A tale of two markets is playing out between integrated platforms and integrated infrastructure systems, as one market booms and the other contracts rapidly.
IDC says revenue for integrated platforms – integrated systems sold with additional pre-integrated packaged software and customised system engineering optimised to enable functions such as application development software, data bases, testing and integration tools – declined 15.3% year on year for Q2.
The platform market generated revenue of US$894.8 million, accounting for 36.6% of the total market value – with Oracle accounting for more than half of that revenue as US$482.9 million.
Integrated infrastructure, meanwhile, grew 15.5% year on year, generating more than US$1.5 billion worth of sales, with VCE leading the charge, generating revenue of US$409.4 million and capturing 26.3% share.
IDC defines integrated infrastructure system as systems defined for general purpose, distributed workloads that are likely to have differing performance profiles. While integrated infrastructure is similar to integrated platforms in that it will leverage the same infrastructure building blocks, it is not optimised for a specific workload.
Kevin Permenter, IDC senior research analyst for enterprise servers, says: “We have a tale of two markets; integrated platforms is contracting while integrated infrastructure systems are growing rapidly.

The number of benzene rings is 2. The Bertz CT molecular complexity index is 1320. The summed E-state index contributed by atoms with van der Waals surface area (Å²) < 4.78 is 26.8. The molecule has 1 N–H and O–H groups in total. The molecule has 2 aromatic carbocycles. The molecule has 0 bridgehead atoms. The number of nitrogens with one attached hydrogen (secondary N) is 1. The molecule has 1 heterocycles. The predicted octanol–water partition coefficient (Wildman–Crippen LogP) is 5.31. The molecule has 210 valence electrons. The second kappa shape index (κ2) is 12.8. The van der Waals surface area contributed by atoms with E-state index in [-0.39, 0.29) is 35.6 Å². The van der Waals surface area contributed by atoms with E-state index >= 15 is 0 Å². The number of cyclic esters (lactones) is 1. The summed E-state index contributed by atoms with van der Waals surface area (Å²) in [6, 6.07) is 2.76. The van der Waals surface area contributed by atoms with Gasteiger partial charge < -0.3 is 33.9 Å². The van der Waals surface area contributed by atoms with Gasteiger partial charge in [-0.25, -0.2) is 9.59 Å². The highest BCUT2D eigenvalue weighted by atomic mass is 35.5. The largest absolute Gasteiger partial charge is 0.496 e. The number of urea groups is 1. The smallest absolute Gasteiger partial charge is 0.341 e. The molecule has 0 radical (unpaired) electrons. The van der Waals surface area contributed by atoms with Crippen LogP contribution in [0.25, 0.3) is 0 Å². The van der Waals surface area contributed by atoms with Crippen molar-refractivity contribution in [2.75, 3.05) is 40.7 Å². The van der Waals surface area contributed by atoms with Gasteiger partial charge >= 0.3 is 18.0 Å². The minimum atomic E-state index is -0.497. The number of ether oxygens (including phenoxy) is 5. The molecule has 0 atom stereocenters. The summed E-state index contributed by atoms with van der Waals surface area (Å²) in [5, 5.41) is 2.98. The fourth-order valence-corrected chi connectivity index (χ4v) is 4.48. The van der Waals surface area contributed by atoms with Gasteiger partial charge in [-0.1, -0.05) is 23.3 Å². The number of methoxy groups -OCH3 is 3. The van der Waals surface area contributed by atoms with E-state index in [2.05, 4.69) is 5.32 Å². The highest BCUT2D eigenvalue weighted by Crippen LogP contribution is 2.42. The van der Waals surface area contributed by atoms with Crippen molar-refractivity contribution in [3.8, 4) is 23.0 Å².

“Organisations are leaning away from workload-specific platforms and toward genera-purpose, multi-workload hardware solutions,” Parmenter says.
He says the trend is expected to continue through 2015.
While Oracle holds a dominant lead in the integrated platforms market, the vendor was down 16.7% in revenue year on year.
IBM was second in the integrated platforms category, taking 8.9% of the market and pulling in $79.3 million in revenue, but that’s a whopping 32.8% decrease on Q2 of 2014.
HP, meanwhile, was the big mover, climbing 70.2% to take third spot with 3.4% market share and US$30.4 million revenue.
The race on the integrated infrastructure side of the equation is much closer – and much more promising for the vendors, who all recorded increases in revenue year on year.
While VCE’s revenue was up 24.6%, Cisco/NetApp saw a 21.7% increase, taking 23.8% of the market, with $369.4 million in revenue.
HP and EMC were statistically tied (IDC declares a statistical tie when there is less than 1% difference in revenue share between two vendors).
HP was marginally in the lead with 17.3% and US$267.8 million revenue – up 32.1% – with EMC the vendor to see least revenue gain at just 9.6% for $262.2 million revenue and 16.9% market share.